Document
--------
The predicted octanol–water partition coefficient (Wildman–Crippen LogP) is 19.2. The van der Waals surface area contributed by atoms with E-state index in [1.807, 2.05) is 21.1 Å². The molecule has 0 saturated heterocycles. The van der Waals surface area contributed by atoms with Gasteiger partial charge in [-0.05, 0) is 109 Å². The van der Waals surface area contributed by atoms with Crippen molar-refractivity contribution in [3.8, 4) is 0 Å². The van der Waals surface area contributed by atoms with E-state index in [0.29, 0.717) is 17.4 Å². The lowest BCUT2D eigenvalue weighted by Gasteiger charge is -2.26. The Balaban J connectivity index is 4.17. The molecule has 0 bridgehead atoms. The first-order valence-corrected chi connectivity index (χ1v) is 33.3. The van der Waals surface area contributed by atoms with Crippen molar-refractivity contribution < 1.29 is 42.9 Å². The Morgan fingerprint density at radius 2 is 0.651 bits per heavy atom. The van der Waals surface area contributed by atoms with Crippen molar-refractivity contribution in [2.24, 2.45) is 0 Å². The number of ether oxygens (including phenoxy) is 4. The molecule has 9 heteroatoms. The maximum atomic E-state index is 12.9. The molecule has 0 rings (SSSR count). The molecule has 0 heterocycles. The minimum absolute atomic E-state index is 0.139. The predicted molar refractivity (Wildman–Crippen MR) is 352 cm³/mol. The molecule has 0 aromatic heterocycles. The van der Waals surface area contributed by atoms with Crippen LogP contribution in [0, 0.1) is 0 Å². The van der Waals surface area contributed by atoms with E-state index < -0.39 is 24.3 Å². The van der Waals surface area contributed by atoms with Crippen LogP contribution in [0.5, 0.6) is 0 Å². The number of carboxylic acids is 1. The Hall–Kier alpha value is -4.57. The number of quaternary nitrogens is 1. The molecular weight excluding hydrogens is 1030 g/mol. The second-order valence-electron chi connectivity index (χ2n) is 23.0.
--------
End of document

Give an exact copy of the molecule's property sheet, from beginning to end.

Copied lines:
The predicted octanol–water partition coefficient (Wildman–Crippen LogP) is 19.2. The van der Waals surface area contributed by atoms with E-state index in [1.807, 2.05) is 21.1 Å². The molecule has 0 saturated heterocycles. The van der Waals surface area contributed by atoms with Gasteiger partial charge in [-0.05, 0) is 109 Å². The van der Waals surface area contributed by atoms with Crippen molar-refractivity contribution in [3.8, 4) is 0 Å². The van der Waals surface area contributed by atoms with E-state index in [0.29, 0.717) is 17.4 Å². The lowest BCUT2D eigenvalue weighted by Gasteiger charge is -2.26. The Balaban J connectivity index is 4.17. The molecule has 0 bridgehead atoms. The first-order valence-corrected chi connectivity index (χ1v) is 33.3. The van der Waals surface area contributed by atoms with Crippen molar-refractivity contribution < 1.29 is 42.9 Å². The Morgan fingerprint density at radius 2 is 0.651 bits per heavy atom. The van der Waals surface area contributed by atoms with Crippen molar-refractivity contribution in [2.24, 2.45) is 0 Å². The number of ether oxygens (including phenoxy) is 4. The molecule has 9 heteroatoms. The maximum atomic E-state index is 12.9. The molecule has 0 rings (SSSR count). The molecule has 0 heterocycles. The minimum absolute atomic E-state index is 0.139. The predicted molar refractivity (Wildman–Crippen MR) is 352 cm³/mol. The molecule has 0 aromatic heterocycles. The van der Waals surface area contributed by atoms with Crippen LogP contribution in [0, 0.1) is 0 Å². The van der Waals surface area contributed by atoms with E-state index < -0.39 is 24.3 Å². The van der Waals surface area contributed by atoms with Crippen LogP contribution in [0.5, 0.6) is 0 Å². The number of carboxylic acids is 1. The Hall–Kier alpha value is -4.57. The number of quaternary nitrogens is 1. The molecular weight excluding hydrogens is 1030 g/mol. The second-order valence-electron chi connectivity index (χ2n) is 23.0.